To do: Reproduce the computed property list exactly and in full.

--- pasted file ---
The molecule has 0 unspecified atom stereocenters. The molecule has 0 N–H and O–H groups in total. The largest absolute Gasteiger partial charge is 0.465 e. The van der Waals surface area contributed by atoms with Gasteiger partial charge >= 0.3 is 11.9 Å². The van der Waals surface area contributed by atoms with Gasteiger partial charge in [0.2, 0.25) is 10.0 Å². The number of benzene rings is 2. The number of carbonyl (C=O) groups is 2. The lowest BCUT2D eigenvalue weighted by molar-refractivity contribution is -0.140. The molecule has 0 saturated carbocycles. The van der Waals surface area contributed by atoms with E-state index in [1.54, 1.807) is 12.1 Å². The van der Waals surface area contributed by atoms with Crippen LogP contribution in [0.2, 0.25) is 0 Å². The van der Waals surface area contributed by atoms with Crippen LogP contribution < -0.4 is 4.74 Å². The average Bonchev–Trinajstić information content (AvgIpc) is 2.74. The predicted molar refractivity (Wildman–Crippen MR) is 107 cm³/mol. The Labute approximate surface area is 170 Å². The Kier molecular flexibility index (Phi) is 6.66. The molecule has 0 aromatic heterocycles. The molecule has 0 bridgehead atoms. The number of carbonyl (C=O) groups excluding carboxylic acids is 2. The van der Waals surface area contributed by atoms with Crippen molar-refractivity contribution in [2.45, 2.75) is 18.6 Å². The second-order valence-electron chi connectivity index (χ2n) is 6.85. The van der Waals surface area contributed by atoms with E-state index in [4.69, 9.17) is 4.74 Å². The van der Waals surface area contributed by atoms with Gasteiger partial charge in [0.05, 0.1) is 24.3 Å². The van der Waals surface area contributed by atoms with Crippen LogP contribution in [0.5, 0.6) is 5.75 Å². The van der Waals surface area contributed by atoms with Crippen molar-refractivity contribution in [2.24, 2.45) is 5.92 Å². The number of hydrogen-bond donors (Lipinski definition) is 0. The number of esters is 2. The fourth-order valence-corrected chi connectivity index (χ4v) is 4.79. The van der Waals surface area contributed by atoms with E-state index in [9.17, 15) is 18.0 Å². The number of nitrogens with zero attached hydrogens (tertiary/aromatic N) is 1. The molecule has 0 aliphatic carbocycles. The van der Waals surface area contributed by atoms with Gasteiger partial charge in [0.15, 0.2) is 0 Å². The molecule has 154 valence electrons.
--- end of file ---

The molecule has 0 unspecified atom stereocenters. The molecule has 0 N–H and O–H groups in total. The largest absolute Gasteiger partial charge is 0.465 e. The van der Waals surface area contributed by atoms with Gasteiger partial charge >= 0.3 is 11.9 Å². The van der Waals surface area contributed by atoms with Gasteiger partial charge in [0.2, 0.25) is 10.0 Å². The number of benzene rings is 2. The number of carbonyl (C=O) groups is 2. The lowest BCUT2D eigenvalue weighted by molar-refractivity contribution is -0.140. The molecule has 0 saturated carbocycles. The van der Waals surface area contributed by atoms with E-state index in [1.54, 1.807) is 12.1 Å². The van der Waals surface area contributed by atoms with Crippen LogP contribution in [0.2, 0.25) is 0 Å². The van der Waals surface area contributed by atoms with Crippen LogP contribution < -0.4 is 4.74 Å². The average Bonchev–Trinajstić information content (AvgIpc) is 2.74. The predicted molar refractivity (Wildman–Crippen MR) is 107 cm³/mol. The Labute approximate surface area is 170 Å². The Kier molecular flexibility index (Phi) is 6.66. The molecule has 0 aromatic heterocycles. The molecule has 0 bridgehead atoms. The number of carbonyl (C=O) groups excluding carboxylic acids is 2. The van der Waals surface area contributed by atoms with Crippen molar-refractivity contribution in [2.45, 2.75) is 18.6 Å². The second-order valence-electron chi connectivity index (χ2n) is 6.85. The van der Waals surface area contributed by atoms with E-state index in [4.69, 9.17) is 4.74 Å². The van der Waals surface area contributed by atoms with Gasteiger partial charge in [0.05, 0.1) is 24.3 Å². The van der Waals surface area contributed by atoms with Crippen LogP contribution in [0.5, 0.6) is 5.75 Å². The van der Waals surface area contributed by atoms with Crippen molar-refractivity contribution in [2.24, 2.45) is 5.92 Å². The number of hydrogen-bond donors (Lipinski definition) is 0. The number of esters is 2. The fourth-order valence-corrected chi connectivity index (χ4v) is 4.79. The van der Waals surface area contributed by atoms with E-state index in [9.17, 15) is 18.0 Å². The number of nitrogens with zero attached hydrogens (tertiary/aromatic N) is 1. The molecule has 0 aliphatic carbocycles. The van der Waals surface area contributed by atoms with Gasteiger partial charge in [0.15, 0.2) is 0 Å². The molecule has 154 valence electrons.